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Row12.com - A Community of Sports Writers and Fans!                                               ***Attention Writers***
Week 6 Observations
By Matt Horkman

Pittsburgh finally got its first win of the season, but they didn’t make it easy on themselves. Near the end of the second quarter, wide receiver Antonio Brown dropped a perfectly placed back-shoulder pass in the end zone from Ben Roethlisberger. The play forced the Steelers to settle for a field goal, costing them a much-needed touchdown.

Later in the game, however, Roethlisberger would connect with another Pittsburgh receiver. He hit Emmanuel Sanders for a 55-yard touchdown strike early in the third quarter. New York cornerback Antonio Cromartie bit badly on play action, leaving Sanders open for the score.

Green Bay fullback John Kuhn is a bit of a folk hero in Wisconsin, but the veteran made a costly mistake in the first half of Green Bay’s 19-17 victory in Baltimore. Backup tight end Ryan Taylor blocked a second-quarter punt and Kuhn nonchalantly went to pickup the ball prior to any Baltimore player having downed it. Kuhn muffed the ball, and Baltimore quickly pounced on it, taking away an excellent opportunity for Green Bay to put points on the board in a defensive struggle. 

Coaching strategy came into play during Green Bay’s second-half goal line stand. On third-and-goal, Baltimore running back Ray Rice broke his run outside, but the Packers prevented him from reaching the pylon. Even if Rice did score, the Ravens were holding on the play, so the touchdown wouldn’t have stood. Nevertheless, the penalty did put Green Bay head coach Mike McCarthy in an interesting predicament. McCarthy could’ve accepted the penalty, backing the Ravens up 10 yards, and giving them an extra down. Or he could’ve declined the penalty, setting Baltimore up with a fourth-and-goal situation from the one-yard line. He chose the latter, and on the ensuing play, backup running Bernard Pierce was stuffed. The goal line stand set the tempo for the remainder of the game.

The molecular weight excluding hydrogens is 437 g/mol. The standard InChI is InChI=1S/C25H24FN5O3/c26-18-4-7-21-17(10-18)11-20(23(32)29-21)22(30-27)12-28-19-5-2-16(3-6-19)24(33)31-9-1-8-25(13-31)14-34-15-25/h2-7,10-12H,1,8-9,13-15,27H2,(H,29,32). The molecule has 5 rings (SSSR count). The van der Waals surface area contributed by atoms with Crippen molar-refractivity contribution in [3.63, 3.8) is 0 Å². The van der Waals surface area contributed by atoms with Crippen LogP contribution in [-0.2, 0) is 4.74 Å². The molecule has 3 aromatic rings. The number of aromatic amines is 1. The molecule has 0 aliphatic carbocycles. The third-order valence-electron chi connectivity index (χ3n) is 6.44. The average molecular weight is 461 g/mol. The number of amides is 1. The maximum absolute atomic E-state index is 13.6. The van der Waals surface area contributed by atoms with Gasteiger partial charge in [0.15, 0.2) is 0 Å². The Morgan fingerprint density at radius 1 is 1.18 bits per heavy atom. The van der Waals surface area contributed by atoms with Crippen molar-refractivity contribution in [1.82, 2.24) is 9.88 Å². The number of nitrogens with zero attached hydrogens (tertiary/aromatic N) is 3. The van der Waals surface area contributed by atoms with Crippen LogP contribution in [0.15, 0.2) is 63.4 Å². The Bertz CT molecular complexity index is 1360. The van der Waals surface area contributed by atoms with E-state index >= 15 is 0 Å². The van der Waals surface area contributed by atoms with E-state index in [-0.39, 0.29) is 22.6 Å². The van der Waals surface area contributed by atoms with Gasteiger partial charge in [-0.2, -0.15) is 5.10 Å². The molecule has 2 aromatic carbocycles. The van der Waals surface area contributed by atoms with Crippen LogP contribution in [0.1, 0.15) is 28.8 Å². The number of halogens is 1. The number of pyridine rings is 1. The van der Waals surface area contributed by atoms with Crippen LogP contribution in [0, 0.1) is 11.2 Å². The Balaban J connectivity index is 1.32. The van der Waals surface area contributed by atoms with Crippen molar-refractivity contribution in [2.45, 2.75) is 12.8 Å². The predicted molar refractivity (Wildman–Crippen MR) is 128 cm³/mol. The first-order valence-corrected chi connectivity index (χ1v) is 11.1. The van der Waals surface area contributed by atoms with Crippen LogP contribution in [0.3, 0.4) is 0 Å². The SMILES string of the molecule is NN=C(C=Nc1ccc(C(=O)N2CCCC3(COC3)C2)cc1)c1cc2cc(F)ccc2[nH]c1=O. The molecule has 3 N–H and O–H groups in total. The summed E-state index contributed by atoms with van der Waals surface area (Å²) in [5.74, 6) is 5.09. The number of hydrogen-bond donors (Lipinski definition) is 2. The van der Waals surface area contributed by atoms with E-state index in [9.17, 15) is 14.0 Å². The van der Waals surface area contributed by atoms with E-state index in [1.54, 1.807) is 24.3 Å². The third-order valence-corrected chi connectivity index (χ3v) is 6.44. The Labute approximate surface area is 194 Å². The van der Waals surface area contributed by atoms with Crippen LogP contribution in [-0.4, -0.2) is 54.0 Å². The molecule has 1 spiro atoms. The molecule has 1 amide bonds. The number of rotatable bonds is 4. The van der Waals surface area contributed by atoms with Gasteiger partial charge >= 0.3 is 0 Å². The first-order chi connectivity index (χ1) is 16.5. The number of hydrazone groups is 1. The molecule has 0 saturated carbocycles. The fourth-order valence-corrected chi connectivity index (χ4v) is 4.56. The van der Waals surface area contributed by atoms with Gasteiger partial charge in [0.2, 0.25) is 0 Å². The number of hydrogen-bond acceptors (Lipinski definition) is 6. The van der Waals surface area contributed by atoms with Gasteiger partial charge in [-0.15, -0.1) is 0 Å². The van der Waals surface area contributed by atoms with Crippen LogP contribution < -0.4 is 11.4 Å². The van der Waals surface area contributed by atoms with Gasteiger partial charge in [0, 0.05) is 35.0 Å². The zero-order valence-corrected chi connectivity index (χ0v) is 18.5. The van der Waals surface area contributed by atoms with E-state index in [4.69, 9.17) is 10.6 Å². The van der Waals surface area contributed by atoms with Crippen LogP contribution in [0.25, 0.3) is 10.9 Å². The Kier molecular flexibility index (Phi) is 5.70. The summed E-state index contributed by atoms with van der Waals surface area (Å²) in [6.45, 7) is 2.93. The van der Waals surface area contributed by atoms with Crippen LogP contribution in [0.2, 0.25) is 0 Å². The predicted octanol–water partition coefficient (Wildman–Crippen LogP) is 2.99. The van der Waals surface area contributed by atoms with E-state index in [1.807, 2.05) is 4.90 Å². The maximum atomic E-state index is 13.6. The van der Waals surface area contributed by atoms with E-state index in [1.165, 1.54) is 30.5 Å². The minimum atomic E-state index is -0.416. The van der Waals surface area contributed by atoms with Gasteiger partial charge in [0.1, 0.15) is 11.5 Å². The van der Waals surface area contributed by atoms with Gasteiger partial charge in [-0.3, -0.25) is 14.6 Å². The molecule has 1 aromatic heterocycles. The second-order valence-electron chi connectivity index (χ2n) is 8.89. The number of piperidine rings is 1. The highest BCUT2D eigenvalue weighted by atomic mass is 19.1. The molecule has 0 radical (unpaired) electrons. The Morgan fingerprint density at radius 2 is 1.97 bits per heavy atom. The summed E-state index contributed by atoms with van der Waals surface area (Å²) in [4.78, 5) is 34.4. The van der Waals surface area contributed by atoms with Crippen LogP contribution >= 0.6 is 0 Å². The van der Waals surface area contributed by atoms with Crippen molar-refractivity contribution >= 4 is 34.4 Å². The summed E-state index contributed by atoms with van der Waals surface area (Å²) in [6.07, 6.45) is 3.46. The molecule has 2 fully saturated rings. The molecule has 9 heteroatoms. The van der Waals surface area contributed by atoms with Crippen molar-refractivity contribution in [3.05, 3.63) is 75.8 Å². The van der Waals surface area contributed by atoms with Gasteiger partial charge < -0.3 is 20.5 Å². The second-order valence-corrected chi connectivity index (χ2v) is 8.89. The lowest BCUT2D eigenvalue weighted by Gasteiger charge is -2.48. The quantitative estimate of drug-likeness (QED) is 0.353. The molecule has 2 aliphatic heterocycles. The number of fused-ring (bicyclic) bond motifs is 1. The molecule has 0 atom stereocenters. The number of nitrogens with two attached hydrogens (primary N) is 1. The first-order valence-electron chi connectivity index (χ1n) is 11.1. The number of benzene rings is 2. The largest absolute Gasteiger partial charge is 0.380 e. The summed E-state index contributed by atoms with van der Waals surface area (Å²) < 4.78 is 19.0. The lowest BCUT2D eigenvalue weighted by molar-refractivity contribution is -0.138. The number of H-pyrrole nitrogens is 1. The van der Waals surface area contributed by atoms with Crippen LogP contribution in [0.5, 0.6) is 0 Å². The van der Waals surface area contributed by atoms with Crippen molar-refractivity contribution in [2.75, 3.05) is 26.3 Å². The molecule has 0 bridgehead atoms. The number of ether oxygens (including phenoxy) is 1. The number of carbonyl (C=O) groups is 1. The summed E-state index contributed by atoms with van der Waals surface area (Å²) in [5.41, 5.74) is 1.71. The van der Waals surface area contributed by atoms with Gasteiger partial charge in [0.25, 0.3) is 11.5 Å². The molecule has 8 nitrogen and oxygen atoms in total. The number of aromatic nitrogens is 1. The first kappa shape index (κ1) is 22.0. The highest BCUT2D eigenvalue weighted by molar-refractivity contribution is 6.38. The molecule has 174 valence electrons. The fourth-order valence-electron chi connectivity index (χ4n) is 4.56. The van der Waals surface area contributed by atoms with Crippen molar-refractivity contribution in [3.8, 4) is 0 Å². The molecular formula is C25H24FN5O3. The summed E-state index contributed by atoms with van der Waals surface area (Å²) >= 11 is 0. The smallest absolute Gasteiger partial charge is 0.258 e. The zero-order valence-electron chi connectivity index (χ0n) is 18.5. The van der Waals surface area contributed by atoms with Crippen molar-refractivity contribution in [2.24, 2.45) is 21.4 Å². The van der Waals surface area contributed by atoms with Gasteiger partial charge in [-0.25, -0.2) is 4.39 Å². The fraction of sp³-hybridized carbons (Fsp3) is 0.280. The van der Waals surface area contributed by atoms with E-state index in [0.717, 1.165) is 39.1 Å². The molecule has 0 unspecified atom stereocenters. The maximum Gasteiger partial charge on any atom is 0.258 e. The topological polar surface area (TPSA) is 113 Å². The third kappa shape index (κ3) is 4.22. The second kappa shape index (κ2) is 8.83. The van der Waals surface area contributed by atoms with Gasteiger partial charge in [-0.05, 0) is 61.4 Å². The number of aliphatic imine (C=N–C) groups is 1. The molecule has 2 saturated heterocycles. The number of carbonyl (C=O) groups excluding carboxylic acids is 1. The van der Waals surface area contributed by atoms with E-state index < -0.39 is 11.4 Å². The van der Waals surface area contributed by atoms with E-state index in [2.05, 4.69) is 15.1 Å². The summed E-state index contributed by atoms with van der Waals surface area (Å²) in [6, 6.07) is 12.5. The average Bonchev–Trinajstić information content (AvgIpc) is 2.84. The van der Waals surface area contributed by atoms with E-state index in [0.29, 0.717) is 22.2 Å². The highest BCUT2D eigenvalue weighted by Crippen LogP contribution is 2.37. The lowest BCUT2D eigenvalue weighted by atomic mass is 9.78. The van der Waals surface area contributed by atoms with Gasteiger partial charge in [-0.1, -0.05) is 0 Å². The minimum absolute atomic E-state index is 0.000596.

A controversial hit delivered by rookie safety Matt Elam on Randall Cobb will sideline Green Bay‘s star receiver for at least six weeks. ESPN’s Tom Jackson insinuated the hit was a dirty play, but former Tampa Bay and Indianapolis head coach (and current NBC analysis) Tony Dungy deserves credit for seeing this type of play coming. For months, Dungy has rightfully pointed out that because the NFL is trying to ban hits to the head, defenders will begin to aim low on defenseless receivers. Because going high would’ve been a 15-yard unnecessary roughness foul, Elam made the only play he could. The league is right in attempting to deal with concussions, but you’ll never be able to regulate the violence in football. There’s going to be unintended consequences and Cobb’s injury -- which will sideline him six to eight weeks -- might be the first of many more to come. Don’t expect this storyline to go away anytime soon.